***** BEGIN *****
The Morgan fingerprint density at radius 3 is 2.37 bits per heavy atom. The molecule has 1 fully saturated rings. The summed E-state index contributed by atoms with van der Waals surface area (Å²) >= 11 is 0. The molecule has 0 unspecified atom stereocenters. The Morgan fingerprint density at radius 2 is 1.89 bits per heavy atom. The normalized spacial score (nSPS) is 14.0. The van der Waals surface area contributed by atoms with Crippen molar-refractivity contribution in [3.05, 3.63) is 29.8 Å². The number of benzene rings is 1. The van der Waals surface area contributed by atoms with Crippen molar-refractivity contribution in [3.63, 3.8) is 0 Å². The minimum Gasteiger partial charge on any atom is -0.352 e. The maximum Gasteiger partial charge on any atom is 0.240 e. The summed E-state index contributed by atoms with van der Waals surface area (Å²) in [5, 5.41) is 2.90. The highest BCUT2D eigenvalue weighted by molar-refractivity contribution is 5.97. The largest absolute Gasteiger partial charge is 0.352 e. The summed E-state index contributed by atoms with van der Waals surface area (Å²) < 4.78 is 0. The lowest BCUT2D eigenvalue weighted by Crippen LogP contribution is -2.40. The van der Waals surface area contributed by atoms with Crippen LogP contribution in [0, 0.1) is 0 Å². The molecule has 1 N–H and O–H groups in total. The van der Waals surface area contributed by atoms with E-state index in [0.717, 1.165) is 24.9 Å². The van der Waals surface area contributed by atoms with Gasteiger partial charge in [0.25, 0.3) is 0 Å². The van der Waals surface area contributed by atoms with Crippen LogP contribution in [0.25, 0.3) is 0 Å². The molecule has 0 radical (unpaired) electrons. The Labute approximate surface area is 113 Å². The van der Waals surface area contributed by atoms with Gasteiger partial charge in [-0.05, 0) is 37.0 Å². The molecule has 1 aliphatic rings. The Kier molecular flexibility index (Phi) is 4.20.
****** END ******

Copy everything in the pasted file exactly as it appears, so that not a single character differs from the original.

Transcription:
The Morgan fingerprint density at radius 3 is 2.37 bits per heavy atom. The molecule has 1 fully saturated rings. The summed E-state index contributed by atoms with van der Waals surface area (Å²) >= 11 is 0. The molecule has 0 unspecified atom stereocenters. The Morgan fingerprint density at radius 2 is 1.89 bits per heavy atom. The normalized spacial score (nSPS) is 14.0. The van der Waals surface area contributed by atoms with Crippen molar-refractivity contribution in [3.05, 3.63) is 29.8 Å². The number of benzene rings is 1. The van der Waals surface area contributed by atoms with Crippen molar-refractivity contribution in [3.63, 3.8) is 0 Å². The minimum Gasteiger partial charge on any atom is -0.352 e. The maximum Gasteiger partial charge on any atom is 0.240 e. The summed E-state index contributed by atoms with van der Waals surface area (Å²) in [5, 5.41) is 2.90. The highest BCUT2D eigenvalue weighted by molar-refractivity contribution is 5.97. The largest absolute Gasteiger partial charge is 0.352 e. The summed E-state index contributed by atoms with van der Waals surface area (Å²) < 4.78 is 0. The lowest BCUT2D eigenvalue weighted by Crippen LogP contribution is -2.40. The van der Waals surface area contributed by atoms with Crippen LogP contribution in [0, 0.1) is 0 Å². The molecule has 1 N–H and O–H groups in total. The van der Waals surface area contributed by atoms with E-state index in [0.717, 1.165) is 24.9 Å². The van der Waals surface area contributed by atoms with Gasteiger partial charge in [0.25, 0.3) is 0 Å². The van der Waals surface area contributed by atoms with Crippen LogP contribution in [0.25, 0.3) is 0 Å². The molecule has 0 radical (unpaired) electrons. The Labute approximate surface area is 113 Å². The van der Waals surface area contributed by atoms with Gasteiger partial charge in [-0.05, 0) is 37.0 Å². The molecule has 1 aliphatic rings. The Kier molecular flexibility index (Phi) is 4.20.